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What the US Can Learn From Africa’s Booming Economy

Seven out of the ten fastest-growing economies are in Africa. Behind that is a surge in healthy young people and an emphasis on local markets.
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This article originally appeared on ColorLines.com.

African market

Given continued economic weakness in the U.S., it’s easy to imagine that the rest of the world remains similarly stuck. But there is one region of the world that is showing signs of economic strength in new and unexpected ways. That region is Africa.

Economic services provided by Africans for Africans is now more important than selling goods to others.

An economic renaissance currently underway in Africa is providing hope to a billion people there and creating a sense of optimism among youth. And it contains real lessons for us to learn and absorb here at home. Long seen as at the margins of global economic activity, Africa is increasingly looking like an important key to its future.

What’s going on exactly? The short answer is that Africa is booming.

Seven out of the 10 fastest growing economies in the world are in sub-Saharan Africa. Taken as a whole, Africa’s economy would be the eighth largest in the world, greater in size than rapidly rising countries like India and Russia.

What’s important is that this economic explosion is not limited to familiar economic powerhouses such as South Africa and Nigeria: a host of smaller countries, such as land-locked Zambia, are in on the action as well.

What’s even more important is that the African economic renaissance—unlike growth in the U.S.—is broad-based, touching all income groups.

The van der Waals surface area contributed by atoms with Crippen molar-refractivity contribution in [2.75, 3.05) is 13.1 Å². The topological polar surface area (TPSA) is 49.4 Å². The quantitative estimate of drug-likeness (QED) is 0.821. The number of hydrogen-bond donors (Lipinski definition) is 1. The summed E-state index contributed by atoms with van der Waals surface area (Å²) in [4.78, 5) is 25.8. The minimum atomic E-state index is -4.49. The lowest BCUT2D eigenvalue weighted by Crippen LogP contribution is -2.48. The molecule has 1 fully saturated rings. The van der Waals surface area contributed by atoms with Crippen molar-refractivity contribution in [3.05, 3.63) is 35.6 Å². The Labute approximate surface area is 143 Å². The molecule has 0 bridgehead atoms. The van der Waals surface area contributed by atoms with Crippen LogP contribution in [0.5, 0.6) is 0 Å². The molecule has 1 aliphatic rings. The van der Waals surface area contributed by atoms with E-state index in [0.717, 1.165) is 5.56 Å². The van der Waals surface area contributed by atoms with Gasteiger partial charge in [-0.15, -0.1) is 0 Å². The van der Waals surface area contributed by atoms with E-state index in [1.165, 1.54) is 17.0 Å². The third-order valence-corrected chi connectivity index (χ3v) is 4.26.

The percentage of Africans living in extreme poverty, according to the World Bank, fell below 50 percent for the first time ever last year. Consulting firm McKinsey forecasts Africa will have a larger middle class than India starting next year.

So what’s behind Africa’s meteoric rise? There are two mega trends at work.

The first is a dramatic surge in the number of young, healthy, and productive people. That trend has been driven by the slowing pace of new infections of HIV/AIDS, malaria, and other preventable diseases, and by the slowing rate of mortality overall.

In Malawi, for example, new HIV infections have fallen by 73 percent since 2001. As a result of impressive gains like these, Africa’s population has grown by 250 million people—a number greater than the populations of Brazil and Canada combined—in little more than a decade. Hundreds of millions of young adults and their resulting productive capacity have helped set the stage for Africa’s economic growth.

The second key factor is the continent’s increasing reliance on its own markets to fuel its economy.

Past African growth spurts were fueled through the extraction of natural resources for export from the continent. Natural resources are still pivotal to Africa’s economic story, but what’s totally different is that the economic services provided by Africans for Africans are now more important than selling goods to others. In fact McKinsey points out that two out of every three dollars in new African economic activity come from goods and services sold within Africa itself.